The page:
Polar bears as draft animals
Amundsen buys Uranienborg
The North Pole reached?
1910 – 1912
Fram expedition
Amundsen becomes a pilot
1916 – 1917
The polar ship Maud is being built
Maud expedition
Nita and Camilla move in
Uranienborg for sale
Amundsen goes bankrupt
Photograph, Benito Mussolini, signed
To 88 degrees north
Norge expedition
Lecture tour in Japan
Latham flight
1934 – 1935
Uranienborg becomes a museum
Betty’s house burns down
A chest full of photographs is discovered
Roald Amundsen’s home goes digital

Bowler hat

Object reference: RA 0680

Height: 12 cm

Length: 32 cm

Width: 25.5 cm

Material: Felt

Maker / Retailer: John B. Stetson Co. / Colman’s, San Francisco

“A very Gallant Gentleman”

Object reference: RA 0010

Materials: paper, glass, wood

Lawrence Oates was one of the four Britons who reached the South Pole with Robert Falcon Scott in January 1912, only to discover that Roald Amundsen had been there before them. On the way back, everyone died. According to Scott’s diary, Oates died March 16, 1912. Supposedly, he said this to the others in the tent: “I am just going outside and may be some time.” Then he left the tent and went out into the storm, never to be seen again.

This is a reproduction of John Charles Dollman’s painting from 1913, and shows Oates as he leaves the tent. Under the motif is written “he walked willingly to his death in a blizzard, to try and save his comrades, possessed by hardships”. It used to hang in the living room at Amundsen’s home, but has been moved to the blue living room, sometime around 1928.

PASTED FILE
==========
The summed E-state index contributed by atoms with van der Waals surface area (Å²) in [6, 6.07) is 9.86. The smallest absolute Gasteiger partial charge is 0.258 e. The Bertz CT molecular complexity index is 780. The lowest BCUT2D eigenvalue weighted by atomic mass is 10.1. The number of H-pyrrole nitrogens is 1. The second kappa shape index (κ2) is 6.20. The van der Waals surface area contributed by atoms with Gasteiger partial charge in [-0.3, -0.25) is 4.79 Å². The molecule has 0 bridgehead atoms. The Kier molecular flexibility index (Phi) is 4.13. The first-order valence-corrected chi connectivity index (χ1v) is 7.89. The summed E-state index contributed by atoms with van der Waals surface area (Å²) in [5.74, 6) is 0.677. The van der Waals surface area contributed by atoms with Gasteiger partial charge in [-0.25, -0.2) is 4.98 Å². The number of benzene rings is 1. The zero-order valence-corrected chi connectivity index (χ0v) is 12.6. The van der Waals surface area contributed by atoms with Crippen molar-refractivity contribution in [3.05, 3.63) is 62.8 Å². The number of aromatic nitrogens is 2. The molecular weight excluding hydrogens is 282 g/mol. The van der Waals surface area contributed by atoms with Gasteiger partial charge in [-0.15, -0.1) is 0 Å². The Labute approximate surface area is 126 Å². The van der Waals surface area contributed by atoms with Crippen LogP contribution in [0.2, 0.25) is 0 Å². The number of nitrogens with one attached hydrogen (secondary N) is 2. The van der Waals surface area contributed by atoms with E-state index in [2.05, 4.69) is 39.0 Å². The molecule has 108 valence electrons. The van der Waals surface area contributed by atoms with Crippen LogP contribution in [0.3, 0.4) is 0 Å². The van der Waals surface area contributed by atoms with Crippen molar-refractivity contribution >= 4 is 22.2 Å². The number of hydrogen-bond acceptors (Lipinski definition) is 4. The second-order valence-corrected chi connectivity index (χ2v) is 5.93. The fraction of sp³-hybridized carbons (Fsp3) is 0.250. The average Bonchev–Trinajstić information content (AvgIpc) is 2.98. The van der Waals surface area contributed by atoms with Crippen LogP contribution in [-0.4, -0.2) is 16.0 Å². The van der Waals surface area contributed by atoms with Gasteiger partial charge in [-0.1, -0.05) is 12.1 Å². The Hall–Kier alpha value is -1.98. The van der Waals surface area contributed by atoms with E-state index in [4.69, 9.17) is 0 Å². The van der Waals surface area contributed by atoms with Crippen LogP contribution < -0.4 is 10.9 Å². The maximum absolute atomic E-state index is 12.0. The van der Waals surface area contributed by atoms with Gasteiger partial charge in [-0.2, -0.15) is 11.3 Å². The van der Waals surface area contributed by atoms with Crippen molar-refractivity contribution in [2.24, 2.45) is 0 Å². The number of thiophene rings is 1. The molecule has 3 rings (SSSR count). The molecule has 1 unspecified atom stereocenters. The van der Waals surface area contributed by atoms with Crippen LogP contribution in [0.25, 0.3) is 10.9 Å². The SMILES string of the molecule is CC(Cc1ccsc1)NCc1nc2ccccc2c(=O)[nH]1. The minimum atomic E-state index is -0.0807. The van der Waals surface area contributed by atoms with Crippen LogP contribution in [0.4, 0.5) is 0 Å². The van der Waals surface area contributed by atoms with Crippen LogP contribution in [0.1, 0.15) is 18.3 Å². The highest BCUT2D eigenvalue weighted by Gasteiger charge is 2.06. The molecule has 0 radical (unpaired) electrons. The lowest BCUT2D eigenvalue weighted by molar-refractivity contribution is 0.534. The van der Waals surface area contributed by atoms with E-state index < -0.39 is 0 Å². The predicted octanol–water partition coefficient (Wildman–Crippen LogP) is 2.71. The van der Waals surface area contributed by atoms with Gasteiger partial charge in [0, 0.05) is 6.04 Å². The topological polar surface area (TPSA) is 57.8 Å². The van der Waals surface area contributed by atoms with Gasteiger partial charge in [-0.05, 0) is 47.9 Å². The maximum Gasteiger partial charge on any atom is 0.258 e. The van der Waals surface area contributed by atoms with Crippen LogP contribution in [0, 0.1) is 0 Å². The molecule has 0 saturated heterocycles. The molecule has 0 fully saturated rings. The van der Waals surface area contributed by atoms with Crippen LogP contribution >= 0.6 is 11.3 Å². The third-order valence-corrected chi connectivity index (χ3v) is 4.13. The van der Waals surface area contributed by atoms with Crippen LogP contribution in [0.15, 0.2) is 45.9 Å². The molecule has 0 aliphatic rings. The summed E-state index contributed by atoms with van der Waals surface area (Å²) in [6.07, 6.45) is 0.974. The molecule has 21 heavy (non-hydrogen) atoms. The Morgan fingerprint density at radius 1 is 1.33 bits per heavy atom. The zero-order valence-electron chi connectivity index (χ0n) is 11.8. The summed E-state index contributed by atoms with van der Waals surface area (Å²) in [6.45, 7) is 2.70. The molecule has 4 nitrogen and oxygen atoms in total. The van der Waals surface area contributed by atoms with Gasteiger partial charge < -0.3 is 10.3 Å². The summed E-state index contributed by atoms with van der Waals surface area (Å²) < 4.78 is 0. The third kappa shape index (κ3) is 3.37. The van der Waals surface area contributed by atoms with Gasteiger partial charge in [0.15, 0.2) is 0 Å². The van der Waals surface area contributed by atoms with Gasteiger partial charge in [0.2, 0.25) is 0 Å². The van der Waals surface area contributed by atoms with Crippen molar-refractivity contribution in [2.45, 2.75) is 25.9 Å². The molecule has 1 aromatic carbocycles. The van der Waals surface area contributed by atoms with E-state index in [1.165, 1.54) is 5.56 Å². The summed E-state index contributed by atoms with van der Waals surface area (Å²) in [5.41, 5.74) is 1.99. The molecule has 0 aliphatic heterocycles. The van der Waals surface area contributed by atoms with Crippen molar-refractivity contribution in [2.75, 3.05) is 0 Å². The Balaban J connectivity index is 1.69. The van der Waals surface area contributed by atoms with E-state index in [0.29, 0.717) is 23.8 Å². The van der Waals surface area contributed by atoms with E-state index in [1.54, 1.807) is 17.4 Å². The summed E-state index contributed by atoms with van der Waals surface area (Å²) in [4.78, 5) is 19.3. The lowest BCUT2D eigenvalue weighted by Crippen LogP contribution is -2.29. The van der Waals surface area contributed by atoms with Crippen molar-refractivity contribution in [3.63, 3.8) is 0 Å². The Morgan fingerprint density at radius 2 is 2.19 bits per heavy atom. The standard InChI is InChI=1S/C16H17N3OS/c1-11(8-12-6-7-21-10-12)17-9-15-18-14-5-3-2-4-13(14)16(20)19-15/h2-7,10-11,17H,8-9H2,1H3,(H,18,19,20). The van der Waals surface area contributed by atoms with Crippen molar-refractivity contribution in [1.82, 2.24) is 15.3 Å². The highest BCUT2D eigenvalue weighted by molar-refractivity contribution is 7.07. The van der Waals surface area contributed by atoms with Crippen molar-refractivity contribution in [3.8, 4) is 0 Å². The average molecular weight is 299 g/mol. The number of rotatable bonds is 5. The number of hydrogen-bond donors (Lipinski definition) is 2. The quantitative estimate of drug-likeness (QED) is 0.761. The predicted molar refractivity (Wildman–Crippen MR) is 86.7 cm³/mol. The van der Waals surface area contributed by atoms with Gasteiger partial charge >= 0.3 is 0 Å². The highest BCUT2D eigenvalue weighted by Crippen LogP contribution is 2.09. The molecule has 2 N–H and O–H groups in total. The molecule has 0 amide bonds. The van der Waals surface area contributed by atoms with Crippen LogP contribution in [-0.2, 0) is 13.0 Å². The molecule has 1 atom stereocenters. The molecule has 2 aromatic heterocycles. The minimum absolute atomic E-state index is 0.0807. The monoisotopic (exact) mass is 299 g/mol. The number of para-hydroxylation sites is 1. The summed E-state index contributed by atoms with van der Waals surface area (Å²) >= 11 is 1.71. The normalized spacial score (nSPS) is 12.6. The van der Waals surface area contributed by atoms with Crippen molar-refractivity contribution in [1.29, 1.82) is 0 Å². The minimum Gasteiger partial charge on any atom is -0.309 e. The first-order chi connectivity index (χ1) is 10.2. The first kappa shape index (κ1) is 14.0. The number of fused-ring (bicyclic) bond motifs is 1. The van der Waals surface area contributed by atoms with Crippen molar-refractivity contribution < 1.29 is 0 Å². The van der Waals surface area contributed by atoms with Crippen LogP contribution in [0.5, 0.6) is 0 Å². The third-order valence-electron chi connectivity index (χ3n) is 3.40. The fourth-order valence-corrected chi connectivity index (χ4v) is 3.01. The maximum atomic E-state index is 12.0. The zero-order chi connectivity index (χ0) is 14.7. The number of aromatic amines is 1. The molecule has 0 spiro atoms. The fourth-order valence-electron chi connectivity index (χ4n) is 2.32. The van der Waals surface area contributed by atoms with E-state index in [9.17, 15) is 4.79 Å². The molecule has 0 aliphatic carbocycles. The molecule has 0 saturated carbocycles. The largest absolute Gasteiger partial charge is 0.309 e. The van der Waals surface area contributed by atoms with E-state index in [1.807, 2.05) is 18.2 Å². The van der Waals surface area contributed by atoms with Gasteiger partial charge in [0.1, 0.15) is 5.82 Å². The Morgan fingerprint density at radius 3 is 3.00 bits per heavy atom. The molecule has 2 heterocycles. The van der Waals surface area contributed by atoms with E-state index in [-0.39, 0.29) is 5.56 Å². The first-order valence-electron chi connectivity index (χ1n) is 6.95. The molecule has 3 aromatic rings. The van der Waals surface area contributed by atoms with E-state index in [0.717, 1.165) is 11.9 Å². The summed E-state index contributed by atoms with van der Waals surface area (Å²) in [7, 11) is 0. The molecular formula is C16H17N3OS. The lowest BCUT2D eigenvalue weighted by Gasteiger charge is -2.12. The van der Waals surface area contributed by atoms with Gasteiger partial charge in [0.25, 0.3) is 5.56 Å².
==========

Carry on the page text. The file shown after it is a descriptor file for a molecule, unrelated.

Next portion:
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Portrait photograph. Adolphus Washington Greely

Object reference: RA 0674

Height: 13.5 cm

Width: 10.5 cm

Materials: paper, glass, wood

Date: unknown

Adolphus Washington Greely (1844-1935) was an American polar explorer, best known for the Lady Franklin Bay Expedition (1881-84).

We don’t know when Amundsen acquired this photograph, but we do know that he and Greely were in contact, because Amundsen’s book collection includes a signed copy of Greely’s book, “Handbook of Alaska, its resources, products and attractions” (1909). The greeting on the book’s inside cover reads, “To my friend Captain Roald Amundsen, A W Greely.”
In the private archive left by Roald Amundsen and now kept at the National Library, there are three letters and a telegram from Greely to Amundsen, written in the years 1906, 1924 and 1926.


Photograph. Gustav “Busken” Amundsen

Object reference: RA 0670

Height: 13 cm

Width: 8,5 cm

Materials: paper, glass, wood

Framed photograph of Roald Amundsen’s brother, Gustav “Busken” Amundsen.


Photograph. Malfred Amundsen

Object reference: RA 0671

Height: 13 cm

Width: 8.5 cm

Materials: paper, glass, wood

Framed photograph of a young Malfred Amundsen.


Photograph. Raymond Lee Newcomb

Object reference: RA 0678

Height: 14 cm

Width: 10 cm

Materials: paper, glass, twood

Framed photograph of a man seated in a chair. Dedication: “To Capt. Roald Amundsen, with the friendship of Raymond Lee Newcomb. Nov 10/07.”

Raymond Lee Newcomb was an American scientist and one of only ten survivors from the American Jeannette expedition, officially known as the U.S. Arctic Expedition (1879-81). Led by George Washington De Long, the expedition aimed to reach the North Pole, but suffered heavy losses when their ship, the Jeannette, was crushed by the ice. Of the crew of thirty-three, twenty men died.